Judges called “Living 9/11” “insightful,” “hard-hitting” and “deeply sensitive,” going far beyond more conventional anniversary programs in its integration of history, science and narrative.

Katrina, Child Abuse, War — The Dart Center Honors The Best Journalism Covering Trauma

“Katrina is comparable in intensity to Hurrica...
Katrina. Image via Wikipedia

Here are the winners of the Dart Center Award for 2010.

The Dart Center is a unique and important resource, helping reporters, editors, photographers — anyone who chooses to cover dark, powerful, draining stories and who needs help, as many of us do afterward, in processing the secondary trauma we experience as a result.

My friend Maryn McKenna, whose new book, “Superbug”, I’ve blogged about here, on the flesh-eating bacteria MRSA, was a Dart fellow, and Sheri Fink, one of this year’s two Dart winners — who also picked up a Pulitzer Prize for her 13,o0o-word New York Times Magazine story about a New Orleans hospital and the decisions it made in the aftermath of Katrina — appeared on an American Society of Journalists and Authors panel I held on writing about tough subjects. Her award-winning first book, War Hospital, recreated the daily life of a hospital in Bosnia.

Secondary trauma is often inevitable, as those who record others’ experiences of pain, fear and violence absorb it into our own psyches, like indelible ink seeping into cloth. It becomes a part of us, forever, no matter how much we wish it did not. Caring carries a price.

For my 2004 book on women and guns, I read and heard about, and interviewed women who had shot and killed, who had been shot point-blank, whose husbands and sons had died by gunfire, at their own hands or those of others. As a result of thinking and reading and talking about violence for months, meeting women face to face who had suffered truly terrible experiences, I had nightmares and insomnia, classic symptoms of secondary trauma, which I never knew existed or had a name until a friend who works with prisoners told me about it.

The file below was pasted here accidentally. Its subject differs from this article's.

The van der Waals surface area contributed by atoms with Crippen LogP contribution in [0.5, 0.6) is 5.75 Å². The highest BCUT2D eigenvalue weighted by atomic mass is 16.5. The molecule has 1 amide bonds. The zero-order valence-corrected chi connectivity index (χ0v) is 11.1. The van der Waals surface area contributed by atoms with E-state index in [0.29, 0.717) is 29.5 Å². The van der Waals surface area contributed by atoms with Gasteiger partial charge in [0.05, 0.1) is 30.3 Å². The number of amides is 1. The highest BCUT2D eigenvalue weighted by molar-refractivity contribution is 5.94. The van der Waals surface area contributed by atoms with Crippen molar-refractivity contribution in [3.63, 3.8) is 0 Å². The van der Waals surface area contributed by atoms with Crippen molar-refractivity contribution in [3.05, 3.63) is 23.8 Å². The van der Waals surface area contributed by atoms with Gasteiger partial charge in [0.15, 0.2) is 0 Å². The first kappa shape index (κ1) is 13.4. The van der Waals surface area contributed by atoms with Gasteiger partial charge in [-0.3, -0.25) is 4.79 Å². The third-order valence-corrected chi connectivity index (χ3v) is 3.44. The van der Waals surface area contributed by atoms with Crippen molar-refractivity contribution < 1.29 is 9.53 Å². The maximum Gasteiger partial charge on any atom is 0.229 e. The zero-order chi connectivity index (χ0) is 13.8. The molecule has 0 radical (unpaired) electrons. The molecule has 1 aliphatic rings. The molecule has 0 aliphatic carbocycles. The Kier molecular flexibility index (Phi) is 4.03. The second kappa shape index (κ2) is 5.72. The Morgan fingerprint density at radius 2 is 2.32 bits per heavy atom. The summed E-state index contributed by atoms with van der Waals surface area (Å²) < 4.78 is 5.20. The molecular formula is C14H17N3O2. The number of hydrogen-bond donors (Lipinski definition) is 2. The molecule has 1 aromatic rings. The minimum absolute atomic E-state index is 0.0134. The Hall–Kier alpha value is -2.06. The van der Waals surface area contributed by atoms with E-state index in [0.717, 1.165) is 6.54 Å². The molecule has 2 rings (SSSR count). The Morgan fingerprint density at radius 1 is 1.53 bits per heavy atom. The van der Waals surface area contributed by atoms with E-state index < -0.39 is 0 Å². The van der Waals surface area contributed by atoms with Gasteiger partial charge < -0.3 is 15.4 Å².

Hard stories demand a blend of skills — a mental toughness allowing us to listen and watch, and tell the story, somewhat at odds with the empathy and emotional sensitivity that attracts us to these stories.  You have to learn to calibrate your compassion, as I wrote in an essay for the Center.

The aftereffects, let alone what we hear and see while reporting and editing them,  can scare good, brave, ambitious journalists away from tackling some of the work that most needs to be done, the stories that scare the hell out of most of us and need to be brought into the light.

I applaud Sheri and her colleagues, and am grateful the Center exists.

'It's worse than AIDS': Interview with 'Superbug' author Maryn McKenna

Rob looks like a doctor...
Make sure he's washed his hands!Image by juhansonin via Flickr

It’s extremely rare that I start a book, certainly non-fiction, never about science, and can’t put it down because it reads like a thriller. Maryn’s book, “Superbug”, published today, is an astonishing read — I gulped it down in one sitting.

It’s not an easy read but it’s essential: terrifying, sad, powerful, persuasive.

She’ll be interviewed today by Terry Gross on her NPR program, “Fresh Air”, every writer’s dream. I spoke to Maryn, a friend and colleague and fellow member of the American Society of Journalists and Authors, about it:

Tell us a little about yourself. Why journalism? Why science and/or medical journalism?

I was born in Brooklyn, NY; raised in England where my father was working on an engineering project; high school in Texas, college in Washington, DC. At Georgetown I took an English honors degree in 16th-c theatre and 20th-c poetry, which meant I was very well educated and completely unfit for the job market.

I looked around for a graduate program that would be quick but give me a credential to make me marketable, and went to Northwestern to study journalism. After I got my degree I started the painstaking climb up the ladder of newspaper circulation. My first job was in finance journalism, but after the market crash of 1987 I was a bit burned out, and my paper offered me an open job covering science and medicine and the environment, and it was a good fit.